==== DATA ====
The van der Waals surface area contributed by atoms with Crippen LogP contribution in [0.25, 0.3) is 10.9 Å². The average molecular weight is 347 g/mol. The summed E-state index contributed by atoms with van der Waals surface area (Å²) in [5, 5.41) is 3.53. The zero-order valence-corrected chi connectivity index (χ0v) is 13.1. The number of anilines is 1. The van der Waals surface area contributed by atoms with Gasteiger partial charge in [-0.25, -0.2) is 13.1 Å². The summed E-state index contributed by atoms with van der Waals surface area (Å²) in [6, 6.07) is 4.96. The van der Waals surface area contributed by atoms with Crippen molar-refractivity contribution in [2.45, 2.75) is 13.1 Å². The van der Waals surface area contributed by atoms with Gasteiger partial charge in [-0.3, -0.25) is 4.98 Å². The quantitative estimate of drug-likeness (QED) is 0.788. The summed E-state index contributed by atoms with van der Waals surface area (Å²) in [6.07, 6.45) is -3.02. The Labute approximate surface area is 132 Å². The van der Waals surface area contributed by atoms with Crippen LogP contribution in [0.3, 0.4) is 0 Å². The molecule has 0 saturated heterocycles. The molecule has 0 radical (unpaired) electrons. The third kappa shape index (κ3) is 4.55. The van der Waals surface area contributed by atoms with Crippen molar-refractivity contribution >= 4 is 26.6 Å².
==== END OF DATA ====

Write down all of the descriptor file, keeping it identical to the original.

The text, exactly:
The van der Waals surface area contributed by atoms with Crippen LogP contribution in [0.25, 0.3) is 10.9 Å². The average molecular weight is 347 g/mol. The summed E-state index contributed by atoms with van der Waals surface area (Å²) in [5, 5.41) is 3.53. The zero-order valence-corrected chi connectivity index (χ0v) is 13.1. The number of anilines is 1. The van der Waals surface area contributed by atoms with Gasteiger partial charge in [-0.25, -0.2) is 13.1 Å². The summed E-state index contributed by atoms with van der Waals surface area (Å²) in [6, 6.07) is 4.96. The van der Waals surface area contributed by atoms with Crippen molar-refractivity contribution in [2.45, 2.75) is 13.1 Å². The van der Waals surface area contributed by atoms with Gasteiger partial charge in [-0.3, -0.25) is 4.98 Å². The quantitative estimate of drug-likeness (QED) is 0.788. The summed E-state index contributed by atoms with van der Waals surface area (Å²) in [6.07, 6.45) is -3.02. The Labute approximate surface area is 132 Å². The van der Waals surface area contributed by atoms with Crippen LogP contribution in [0.3, 0.4) is 0 Å². The molecule has 0 saturated heterocycles. The molecule has 0 radical (unpaired) electrons. The third kappa shape index (κ3) is 4.55. The van der Waals surface area contributed by atoms with Crippen molar-refractivity contribution >= 4 is 26.6 Å².